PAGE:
Transocean to sell 38 shallow-water rigs for $1.05 billion to shift focus to deepwater


Transocean to sell 38 shallow-water rigs for $1.05 billion to shift focus to deepwater

BY Alison Sider
HOUSTON -- Deepwater drilling company Transocean has agreed to sell 38 shallow-water drilling rigs to Shelf Drilling for $1.05 billion, the company said. The sale is part of Transocean's strategy to focus on the higher end of the offshore drilling market. The move comes as Transocean faces a potentially costly settlement related to the Deepwater Horizon disaster.

"This agreement marks an important milestone in our asset strategy to increase our focus on high specification floaters and jackups, improving our long term competitiveness," said Transocean Chief Executive Steven L. Newman. The company also said in filings with the Securities and Exchange Commission (SEC) that it plans to put seven more standard jackup rigs up for sale this month.

Jackup rigs stand on extendable legs affixed to the sea floor. The ones being sold to Shelf Drilling are older most came into use during the 1970s and 1980s and drill in water no deeper than 400 ft, according to the news release. Going forward, the company will focus on building more specialized and more profitable equipment that can drill at greater depths, including floating units that can drill deeper than 10,000 ft.

Transocean said monday it is in talks with a "major integrated oil company" to build four drillships specially built vessels than can drill in ultra-deep water and move quickly from location to location. The company said it expects to spend $3 billion on those ships, which would each be contracted for 10 years, according to the filing. Transocean announced monday it issued senior notes to help fund the project, but also said in its SEC filing it was discussing the possibility of a joint venture with its customer.

Transocean will take a loss on the sale announced. The company noted in the filing the total book value of the rigs sold was $1.4 billion and said it might also lose money providing transitional services to Shelf Drilling as part of the sale agreement. Analysts were pleased with the sale and said it would help Transocean generate cash it might need to cover its liabilities from the April 2010 Deepwater Horizon explosion and oil spill, but said the price was disappointing.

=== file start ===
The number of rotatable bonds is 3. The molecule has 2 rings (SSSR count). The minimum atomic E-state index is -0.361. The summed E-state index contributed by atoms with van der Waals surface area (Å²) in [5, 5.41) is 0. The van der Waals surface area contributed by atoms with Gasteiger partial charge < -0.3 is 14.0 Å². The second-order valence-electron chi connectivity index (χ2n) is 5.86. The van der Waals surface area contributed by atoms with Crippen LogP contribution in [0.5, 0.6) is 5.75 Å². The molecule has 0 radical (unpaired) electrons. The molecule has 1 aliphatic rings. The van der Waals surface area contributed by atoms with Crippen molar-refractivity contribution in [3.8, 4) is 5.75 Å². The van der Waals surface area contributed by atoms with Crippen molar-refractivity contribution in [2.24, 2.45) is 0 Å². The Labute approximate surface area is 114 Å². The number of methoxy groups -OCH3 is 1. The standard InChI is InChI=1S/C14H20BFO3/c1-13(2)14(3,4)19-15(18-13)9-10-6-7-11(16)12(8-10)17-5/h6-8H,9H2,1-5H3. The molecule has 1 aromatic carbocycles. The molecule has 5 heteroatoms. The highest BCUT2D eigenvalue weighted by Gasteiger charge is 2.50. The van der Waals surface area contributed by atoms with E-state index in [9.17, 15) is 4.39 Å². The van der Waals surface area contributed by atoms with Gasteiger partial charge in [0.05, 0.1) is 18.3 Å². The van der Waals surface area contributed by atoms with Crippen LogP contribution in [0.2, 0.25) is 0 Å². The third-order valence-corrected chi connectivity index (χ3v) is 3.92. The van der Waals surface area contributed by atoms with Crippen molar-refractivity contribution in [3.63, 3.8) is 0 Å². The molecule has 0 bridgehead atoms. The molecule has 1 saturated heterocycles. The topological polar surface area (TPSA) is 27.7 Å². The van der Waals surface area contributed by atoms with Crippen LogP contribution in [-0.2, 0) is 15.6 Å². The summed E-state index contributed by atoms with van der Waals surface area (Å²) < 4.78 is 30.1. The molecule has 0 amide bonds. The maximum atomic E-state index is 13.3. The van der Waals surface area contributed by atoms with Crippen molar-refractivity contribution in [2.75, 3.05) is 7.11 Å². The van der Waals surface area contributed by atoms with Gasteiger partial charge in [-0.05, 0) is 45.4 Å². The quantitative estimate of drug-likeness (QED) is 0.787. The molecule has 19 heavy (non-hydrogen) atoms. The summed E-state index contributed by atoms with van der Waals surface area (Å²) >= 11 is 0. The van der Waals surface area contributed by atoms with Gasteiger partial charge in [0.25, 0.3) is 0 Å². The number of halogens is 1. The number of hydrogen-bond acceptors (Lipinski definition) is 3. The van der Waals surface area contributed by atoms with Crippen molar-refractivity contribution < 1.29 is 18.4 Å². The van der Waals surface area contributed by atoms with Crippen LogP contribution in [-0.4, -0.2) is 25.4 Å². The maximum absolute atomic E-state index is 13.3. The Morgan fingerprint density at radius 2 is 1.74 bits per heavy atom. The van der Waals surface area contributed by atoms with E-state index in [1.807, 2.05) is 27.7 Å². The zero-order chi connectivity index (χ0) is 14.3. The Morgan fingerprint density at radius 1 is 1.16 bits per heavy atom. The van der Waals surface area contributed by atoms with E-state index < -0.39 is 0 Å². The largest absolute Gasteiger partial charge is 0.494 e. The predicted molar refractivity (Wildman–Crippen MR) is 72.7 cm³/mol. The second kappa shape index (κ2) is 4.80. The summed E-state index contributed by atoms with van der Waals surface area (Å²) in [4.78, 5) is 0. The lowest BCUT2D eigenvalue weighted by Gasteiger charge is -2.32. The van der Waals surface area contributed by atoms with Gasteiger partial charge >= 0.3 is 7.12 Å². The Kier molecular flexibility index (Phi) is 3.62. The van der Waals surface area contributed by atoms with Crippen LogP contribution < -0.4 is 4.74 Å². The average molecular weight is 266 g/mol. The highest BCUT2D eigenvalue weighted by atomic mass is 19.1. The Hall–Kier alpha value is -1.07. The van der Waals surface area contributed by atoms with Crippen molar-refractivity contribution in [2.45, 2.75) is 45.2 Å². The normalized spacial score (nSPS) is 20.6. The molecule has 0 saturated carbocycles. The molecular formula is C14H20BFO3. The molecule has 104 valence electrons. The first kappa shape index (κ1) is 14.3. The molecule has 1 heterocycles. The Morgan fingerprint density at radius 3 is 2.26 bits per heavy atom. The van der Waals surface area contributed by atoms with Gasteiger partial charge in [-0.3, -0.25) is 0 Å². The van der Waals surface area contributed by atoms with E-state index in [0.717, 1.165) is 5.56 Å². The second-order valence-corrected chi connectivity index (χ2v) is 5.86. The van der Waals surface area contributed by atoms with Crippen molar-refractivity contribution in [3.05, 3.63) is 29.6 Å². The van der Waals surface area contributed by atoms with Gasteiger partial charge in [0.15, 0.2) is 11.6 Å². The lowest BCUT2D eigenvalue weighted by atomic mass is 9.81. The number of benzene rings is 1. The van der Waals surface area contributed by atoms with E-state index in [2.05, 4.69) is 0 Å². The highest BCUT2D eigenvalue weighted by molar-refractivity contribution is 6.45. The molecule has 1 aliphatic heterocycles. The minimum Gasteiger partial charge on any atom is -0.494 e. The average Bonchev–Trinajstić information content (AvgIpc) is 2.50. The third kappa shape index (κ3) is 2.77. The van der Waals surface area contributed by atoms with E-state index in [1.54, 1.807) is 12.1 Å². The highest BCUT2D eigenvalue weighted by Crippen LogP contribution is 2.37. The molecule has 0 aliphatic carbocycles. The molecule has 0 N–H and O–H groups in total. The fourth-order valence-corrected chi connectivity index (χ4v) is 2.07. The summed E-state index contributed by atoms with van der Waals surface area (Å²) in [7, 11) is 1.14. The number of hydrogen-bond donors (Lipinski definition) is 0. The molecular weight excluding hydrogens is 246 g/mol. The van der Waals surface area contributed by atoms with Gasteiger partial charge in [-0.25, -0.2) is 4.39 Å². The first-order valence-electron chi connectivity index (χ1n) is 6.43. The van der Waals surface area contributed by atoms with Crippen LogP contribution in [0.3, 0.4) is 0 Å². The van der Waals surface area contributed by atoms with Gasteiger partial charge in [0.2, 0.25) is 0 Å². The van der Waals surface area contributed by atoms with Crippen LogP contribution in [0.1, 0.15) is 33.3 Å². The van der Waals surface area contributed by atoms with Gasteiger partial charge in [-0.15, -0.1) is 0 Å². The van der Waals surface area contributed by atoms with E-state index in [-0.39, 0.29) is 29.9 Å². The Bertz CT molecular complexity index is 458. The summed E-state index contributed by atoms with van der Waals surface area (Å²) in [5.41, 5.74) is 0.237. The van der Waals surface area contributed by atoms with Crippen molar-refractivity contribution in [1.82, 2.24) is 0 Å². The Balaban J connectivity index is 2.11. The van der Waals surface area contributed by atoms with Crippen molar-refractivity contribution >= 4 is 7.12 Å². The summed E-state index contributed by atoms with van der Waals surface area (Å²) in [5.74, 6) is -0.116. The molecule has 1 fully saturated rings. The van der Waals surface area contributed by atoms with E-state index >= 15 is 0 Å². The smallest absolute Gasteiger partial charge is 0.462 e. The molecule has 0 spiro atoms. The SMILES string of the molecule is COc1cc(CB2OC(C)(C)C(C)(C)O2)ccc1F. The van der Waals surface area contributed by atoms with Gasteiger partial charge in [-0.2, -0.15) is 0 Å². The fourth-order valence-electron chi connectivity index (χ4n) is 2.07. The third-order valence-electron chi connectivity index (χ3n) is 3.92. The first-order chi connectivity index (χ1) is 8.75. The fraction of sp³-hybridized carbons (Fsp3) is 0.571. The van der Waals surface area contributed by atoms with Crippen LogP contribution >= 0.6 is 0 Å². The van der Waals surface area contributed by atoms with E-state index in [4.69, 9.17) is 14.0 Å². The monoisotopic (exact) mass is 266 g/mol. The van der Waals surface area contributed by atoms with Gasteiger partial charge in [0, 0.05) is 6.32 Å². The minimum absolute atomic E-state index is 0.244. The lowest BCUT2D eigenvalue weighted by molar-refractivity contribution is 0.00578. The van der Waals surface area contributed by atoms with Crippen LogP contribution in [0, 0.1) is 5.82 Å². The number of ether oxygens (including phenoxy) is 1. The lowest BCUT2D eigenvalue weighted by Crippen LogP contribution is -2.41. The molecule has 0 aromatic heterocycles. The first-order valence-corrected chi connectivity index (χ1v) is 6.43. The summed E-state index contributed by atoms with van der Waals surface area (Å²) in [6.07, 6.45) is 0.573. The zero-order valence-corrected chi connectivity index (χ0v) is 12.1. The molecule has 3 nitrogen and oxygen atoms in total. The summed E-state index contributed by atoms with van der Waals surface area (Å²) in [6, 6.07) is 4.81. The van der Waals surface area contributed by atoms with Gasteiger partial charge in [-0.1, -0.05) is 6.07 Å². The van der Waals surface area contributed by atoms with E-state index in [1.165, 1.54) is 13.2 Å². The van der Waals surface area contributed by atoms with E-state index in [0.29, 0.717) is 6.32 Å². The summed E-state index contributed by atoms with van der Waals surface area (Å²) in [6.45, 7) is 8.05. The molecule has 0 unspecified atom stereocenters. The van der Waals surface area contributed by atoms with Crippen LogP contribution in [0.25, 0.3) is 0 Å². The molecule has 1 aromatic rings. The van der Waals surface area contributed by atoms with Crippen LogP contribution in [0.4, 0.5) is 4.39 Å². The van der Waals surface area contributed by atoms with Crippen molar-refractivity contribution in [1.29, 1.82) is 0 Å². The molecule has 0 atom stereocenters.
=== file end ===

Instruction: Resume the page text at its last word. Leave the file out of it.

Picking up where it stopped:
Transocean is a "relatively aggressive seller into a market with no buyers," Raymond James analyst Collin Gerry said. "It would have been nice to see a little bit more than a billion." Mr. Gerry said he thought a valuation closer to $1.5 billion to $2 billion would have been on target.

Tudor, Pickering, Holt. analysts wrote in a note monday morning it was "good to see" the company selling nonessential assets and generating cash it may need to cover potential liability in the Deepwater Horizon disaster of 2010. But they added the terms of the deal, including Transocean's agreement to finance $195 million of the sale, indicate there weren't many buyers available.

Mr. Newman, Transocean's CEO, said last week the company aims to keep to keep between $3 and $4 billion in cash available for "uncertainties," including Deepwater Horizon costs. The company had $3.96 billion in cash on its balance sheet at the end of the second quarter and has taken a $2 billion contingent loss to cover its potential liability in the Deepwater Horizon disaster.

James West, an analyst with Barclays, said he believed the sale was part of a long term asset divestiture strategy unrelated to the company's potential deepwater horizon liability. He said the deal was done earlier than expected with a price high enough to put Transocean ahead of its goal to sell $500 million to $1 billion in low end rigs this year. Shelf Drilling, a newly formed company, is a partnership among Castle Harlan, Lime Rock and CHAMP Private Equity.

Dow Jones Newswires

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